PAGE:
Cyprus will acquire six French light attack H145M helicopters after the Defence Ministry signed a deal with manufacturer Airbus as it tries to phase out Russian MI35 choppers.
At Friday’s signing ceremony, Cypriot Defence Minister Charalambos Petrides said that the agreement underscored the growing military cooperation between France and Cyprus.
“The acquisition of H-145M attack helicopters deepens our defence partnership with France and opens a new chapter in our well-established and long-standing relationship in defence and security,” said Petrides.
“I want to convey my appreciation for France’s strong interest in the security of the Eastern Mediterranean region, especially through the regular naval presence of the French Navy,” he added.
He said the acquisition of the new Airbus attack helicopters would “positively contribute to the security and stability in the region”.
According to Cypriot media, the deal is worth 53 million euros.
There is also a provision for Cyprus to order the supply of another six helicopters of the same type.
The purchase of the French attack helicopters comes as the Cypriot National Guard is seeking more compatible European weapon systems as it tries to sell 11 ageing Russian MI 35s to Serbia.
The Russian attack helicopters were sidelined due to their high maintenance cost.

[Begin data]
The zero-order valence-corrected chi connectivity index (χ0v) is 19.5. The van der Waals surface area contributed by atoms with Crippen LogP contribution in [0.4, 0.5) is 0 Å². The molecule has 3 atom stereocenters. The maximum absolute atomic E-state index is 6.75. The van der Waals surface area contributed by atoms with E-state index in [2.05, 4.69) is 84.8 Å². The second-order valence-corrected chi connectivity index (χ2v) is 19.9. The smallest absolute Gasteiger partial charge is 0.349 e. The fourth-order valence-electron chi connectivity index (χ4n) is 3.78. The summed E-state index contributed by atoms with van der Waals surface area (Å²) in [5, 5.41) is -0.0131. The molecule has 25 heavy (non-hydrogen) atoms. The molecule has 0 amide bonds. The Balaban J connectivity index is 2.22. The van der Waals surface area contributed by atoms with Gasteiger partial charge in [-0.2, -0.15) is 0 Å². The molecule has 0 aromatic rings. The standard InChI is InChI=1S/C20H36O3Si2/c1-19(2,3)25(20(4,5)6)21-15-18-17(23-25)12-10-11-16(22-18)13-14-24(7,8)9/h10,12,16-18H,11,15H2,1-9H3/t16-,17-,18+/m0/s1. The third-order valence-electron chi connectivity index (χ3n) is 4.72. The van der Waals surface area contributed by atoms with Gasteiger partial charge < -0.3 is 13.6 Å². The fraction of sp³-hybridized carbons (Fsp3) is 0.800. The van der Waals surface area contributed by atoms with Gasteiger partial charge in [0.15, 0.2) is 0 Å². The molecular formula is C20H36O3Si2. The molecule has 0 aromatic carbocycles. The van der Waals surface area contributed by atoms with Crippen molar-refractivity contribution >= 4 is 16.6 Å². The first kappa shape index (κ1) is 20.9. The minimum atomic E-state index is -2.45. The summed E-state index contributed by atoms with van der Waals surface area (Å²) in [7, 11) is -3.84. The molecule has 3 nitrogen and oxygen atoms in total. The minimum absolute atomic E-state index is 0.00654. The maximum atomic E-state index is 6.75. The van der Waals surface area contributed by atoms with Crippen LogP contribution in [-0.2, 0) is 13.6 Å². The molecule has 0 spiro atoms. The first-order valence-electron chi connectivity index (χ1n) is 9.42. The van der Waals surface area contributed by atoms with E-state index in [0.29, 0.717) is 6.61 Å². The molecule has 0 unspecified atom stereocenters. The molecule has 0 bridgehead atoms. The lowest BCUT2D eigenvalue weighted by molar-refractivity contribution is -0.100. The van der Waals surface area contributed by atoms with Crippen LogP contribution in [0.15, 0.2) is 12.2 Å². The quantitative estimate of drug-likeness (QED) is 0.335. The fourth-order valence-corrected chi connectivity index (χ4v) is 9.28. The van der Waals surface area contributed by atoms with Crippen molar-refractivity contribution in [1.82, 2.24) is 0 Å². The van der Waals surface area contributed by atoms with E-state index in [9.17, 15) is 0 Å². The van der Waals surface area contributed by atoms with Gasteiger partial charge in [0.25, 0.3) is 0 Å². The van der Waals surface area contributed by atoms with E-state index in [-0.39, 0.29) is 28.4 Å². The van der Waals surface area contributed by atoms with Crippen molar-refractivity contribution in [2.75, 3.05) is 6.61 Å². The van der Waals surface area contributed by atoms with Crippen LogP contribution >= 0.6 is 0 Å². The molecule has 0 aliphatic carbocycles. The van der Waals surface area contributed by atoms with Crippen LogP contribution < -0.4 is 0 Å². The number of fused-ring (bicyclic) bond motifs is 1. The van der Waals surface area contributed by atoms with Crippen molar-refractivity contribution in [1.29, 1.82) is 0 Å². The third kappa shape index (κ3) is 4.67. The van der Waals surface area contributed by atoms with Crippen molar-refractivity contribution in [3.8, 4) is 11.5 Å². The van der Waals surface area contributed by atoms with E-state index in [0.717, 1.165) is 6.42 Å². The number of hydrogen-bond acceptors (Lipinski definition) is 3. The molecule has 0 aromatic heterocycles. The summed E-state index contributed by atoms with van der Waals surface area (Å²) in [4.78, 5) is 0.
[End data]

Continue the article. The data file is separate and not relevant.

“Our unwavering goal is to upgrade and modernise the quality and capabilities of the National Guard…to be a reliable and robust defensive and deterrent force,” said Petrides.
He said Cyprus’ defence and national security were “non-negotiable” while Turkey maintained 35,000 troops on the northern part of the divided island.
“The ongoing Turkish military threat from the occupied part of Cyprus, combined with the increasing revisionist policies of Turkey, do not allow for any complacency.”
Turkish Cypriot leader Ersin Tatar called the helicopter purchase a “provocation” that threatened regional stability.
He said the Turkish side is “keeping a close eye on the actions of the Republic with great discomfort and concern.
“We call once again on the Greek side to employ common sense. These initiatives do not serve peace”.
The new helicopters can operate day and night, strike targets accurately with mass firepower, and support ground operations in an information-gathering role.
Airbus Helicopters Executive Vice President Olivier Michalon was in Nicosia to sign the deal.